After teaming with AMD, Intel poaches its graphics guru to build its own GPUs
Intel is having a very interesting week. First, the company said that it teamed up with AMD to create a module for ultrathin devices consisting of its processor cores, AMD’s Radeon-branded graphics cores, and built-in video memory called HBM2. While it’s a surprising collaboration given that Intel and AMD are rivals on the processor front, they’re not mortal enemies in the discrete graphics market… at least, not yet.
Intel said on Wednesday that it’s created a new Core and Visual Computing Group to create discrete graphics processors. The head of this new division will be none other than Raja Koduri, AMD’s recently departed senior president and chief architect of the Radeon Technology Group. This just happens to be AMD’s division responsible for its graphics processors in desktops, servers, consoles, and more.
Koduri’s experience dates back to S3 Graphics in 1996. In 2001, he began serving as the director of advanced technology development at ATI Technologies, a Canadian company focused on creating discrete graphics chips. By then, the company was producing its first Radeon-branded cards and mainly competed with Nvidia in that space. AMD purchased ATI Technologies in 2006 for around $5.6 billion, and Koduri help expand AMD’s new graphics division into new markets, including all-in-one chips (APUs), workstations, servers, and gaming consoles.
Koduri didn’t spend all his time at AMD after the company acquired ATI Technologies. He departed in 2009 to serve as director of Apple’s graphics architecture division until March 2013. During that time, he helped established the graphics-based platform for the Mac product line that transitioned the machines to Retina displays. After that, he returned to AMD to serve as corporate vice president of visual computing, and then senior vice president and chief architect of the Radeon division.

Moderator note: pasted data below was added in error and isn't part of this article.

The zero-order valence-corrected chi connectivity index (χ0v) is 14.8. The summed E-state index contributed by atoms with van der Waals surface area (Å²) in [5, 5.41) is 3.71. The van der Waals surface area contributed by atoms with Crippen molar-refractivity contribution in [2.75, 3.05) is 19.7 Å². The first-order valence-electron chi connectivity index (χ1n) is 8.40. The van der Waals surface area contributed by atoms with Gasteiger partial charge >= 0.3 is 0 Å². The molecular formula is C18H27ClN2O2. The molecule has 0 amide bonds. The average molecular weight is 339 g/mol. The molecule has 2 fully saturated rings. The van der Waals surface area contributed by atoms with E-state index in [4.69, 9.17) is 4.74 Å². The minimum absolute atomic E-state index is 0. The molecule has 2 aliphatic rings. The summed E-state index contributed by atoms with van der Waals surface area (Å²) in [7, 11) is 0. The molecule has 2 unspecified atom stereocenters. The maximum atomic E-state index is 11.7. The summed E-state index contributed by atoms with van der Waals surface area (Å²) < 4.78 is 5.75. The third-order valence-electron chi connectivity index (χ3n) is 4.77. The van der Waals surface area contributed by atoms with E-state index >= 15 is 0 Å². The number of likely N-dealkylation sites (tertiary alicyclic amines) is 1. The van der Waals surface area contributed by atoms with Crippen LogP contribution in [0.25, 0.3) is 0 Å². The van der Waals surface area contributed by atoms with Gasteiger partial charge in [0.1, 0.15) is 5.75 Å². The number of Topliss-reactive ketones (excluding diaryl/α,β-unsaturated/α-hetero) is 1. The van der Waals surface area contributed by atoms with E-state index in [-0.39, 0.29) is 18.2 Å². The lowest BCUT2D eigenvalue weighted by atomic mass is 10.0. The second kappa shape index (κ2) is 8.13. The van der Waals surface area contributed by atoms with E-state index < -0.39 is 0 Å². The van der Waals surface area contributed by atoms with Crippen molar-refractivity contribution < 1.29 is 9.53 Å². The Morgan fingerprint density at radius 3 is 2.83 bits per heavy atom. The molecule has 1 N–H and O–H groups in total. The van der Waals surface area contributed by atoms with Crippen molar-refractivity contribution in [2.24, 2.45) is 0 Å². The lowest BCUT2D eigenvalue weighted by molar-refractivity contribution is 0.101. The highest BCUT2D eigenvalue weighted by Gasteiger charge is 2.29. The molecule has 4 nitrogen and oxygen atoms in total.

Koduri stepped down from his position earlier this week after having launched AMD’s latest high-end Radeon-branded graphics cards based on its new “Vega” architecture. Speculation saw him shifting over to Nvidia or Intel to work on graphics-related products. He will begin his role as chief architect and senior vice president of Intel’s new discrete graphics division starting in December.
Thus, the big elephant in the room is the fact that Intel now has AMD’s former head of its Radeon division to run its own discrete graphics division. Intel already develops integrated graphics for its CPUs, but they can’t match the performance of discrete graphics chips by AMD and Nvidia. But with Koduri under its wing, Intel is set to become a third competitor in the discrete graphics market.
“Koduri will expand Intel’s leading position in integrated graphics for the PC market with high-end discrete graphics solutions for a broad range of computing segments,” Intel said.
There are a lot of questions surrounding Koduri’s new role at Intel. Building a brand since 2001 — and then competing against it — is a curious move. But his new role may be part of Intel’s deal with AMD regarding the new modules for ultrathins revealed earlier this week. A press image of Koduri provided by Intel directly links him to the modules.
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